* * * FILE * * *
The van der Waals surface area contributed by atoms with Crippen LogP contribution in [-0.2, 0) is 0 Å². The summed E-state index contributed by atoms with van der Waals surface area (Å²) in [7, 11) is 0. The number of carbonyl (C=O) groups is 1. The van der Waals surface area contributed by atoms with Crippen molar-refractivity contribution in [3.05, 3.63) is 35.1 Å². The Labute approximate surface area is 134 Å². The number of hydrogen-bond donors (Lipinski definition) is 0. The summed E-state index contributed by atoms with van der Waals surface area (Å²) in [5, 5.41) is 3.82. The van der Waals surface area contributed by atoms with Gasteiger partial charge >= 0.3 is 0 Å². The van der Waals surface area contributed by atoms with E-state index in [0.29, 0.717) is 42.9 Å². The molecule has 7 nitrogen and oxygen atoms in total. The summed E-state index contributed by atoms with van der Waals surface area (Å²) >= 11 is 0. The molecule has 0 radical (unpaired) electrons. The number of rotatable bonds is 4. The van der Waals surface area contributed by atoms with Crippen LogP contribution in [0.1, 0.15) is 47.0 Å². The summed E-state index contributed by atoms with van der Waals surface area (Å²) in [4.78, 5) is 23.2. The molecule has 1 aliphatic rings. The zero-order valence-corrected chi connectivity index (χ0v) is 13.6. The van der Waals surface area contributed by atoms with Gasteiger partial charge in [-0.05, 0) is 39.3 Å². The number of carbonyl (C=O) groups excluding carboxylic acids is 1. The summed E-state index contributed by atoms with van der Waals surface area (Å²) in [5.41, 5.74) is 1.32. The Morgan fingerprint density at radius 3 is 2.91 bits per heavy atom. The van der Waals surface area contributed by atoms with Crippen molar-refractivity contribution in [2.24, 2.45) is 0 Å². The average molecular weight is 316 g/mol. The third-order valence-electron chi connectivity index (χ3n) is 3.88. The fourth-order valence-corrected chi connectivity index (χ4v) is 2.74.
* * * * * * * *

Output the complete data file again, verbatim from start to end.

The van der Waals surface area contributed by atoms with Crippen LogP contribution in [-0.2, 0) is 0 Å². The summed E-state index contributed by atoms with van der Waals surface area (Å²) in [7, 11) is 0. The number of carbonyl (C=O) groups is 1. The van der Waals surface area contributed by atoms with Crippen molar-refractivity contribution in [3.05, 3.63) is 35.1 Å². The Labute approximate surface area is 134 Å². The number of hydrogen-bond donors (Lipinski definition) is 0. The summed E-state index contributed by atoms with van der Waals surface area (Å²) in [5, 5.41) is 3.82. The van der Waals surface area contributed by atoms with Gasteiger partial charge >= 0.3 is 0 Å². The van der Waals surface area contributed by atoms with E-state index in [0.29, 0.717) is 42.9 Å². The molecule has 7 nitrogen and oxygen atoms in total. The summed E-state index contributed by atoms with van der Waals surface area (Å²) >= 11 is 0. The molecule has 0 radical (unpaired) electrons. The number of rotatable bonds is 4. The van der Waals surface area contributed by atoms with Crippen LogP contribution in [0.1, 0.15) is 47.0 Å². The summed E-state index contributed by atoms with van der Waals surface area (Å²) in [4.78, 5) is 23.2. The molecule has 1 aliphatic rings. The zero-order valence-corrected chi connectivity index (χ0v) is 13.6. The van der Waals surface area contributed by atoms with Gasteiger partial charge in [-0.05, 0) is 39.3 Å². The number of carbonyl (C=O) groups excluding carboxylic acids is 1. The summed E-state index contributed by atoms with van der Waals surface area (Å²) in [5.41, 5.74) is 1.32. The Morgan fingerprint density at radius 3 is 2.91 bits per heavy atom. The van der Waals surface area contributed by atoms with Crippen molar-refractivity contribution in [2.24, 2.45) is 0 Å². The average molecular weight is 316 g/mol. The third-order valence-electron chi connectivity index (χ3n) is 3.88. The fourth-order valence-corrected chi connectivity index (χ4v) is 2.74.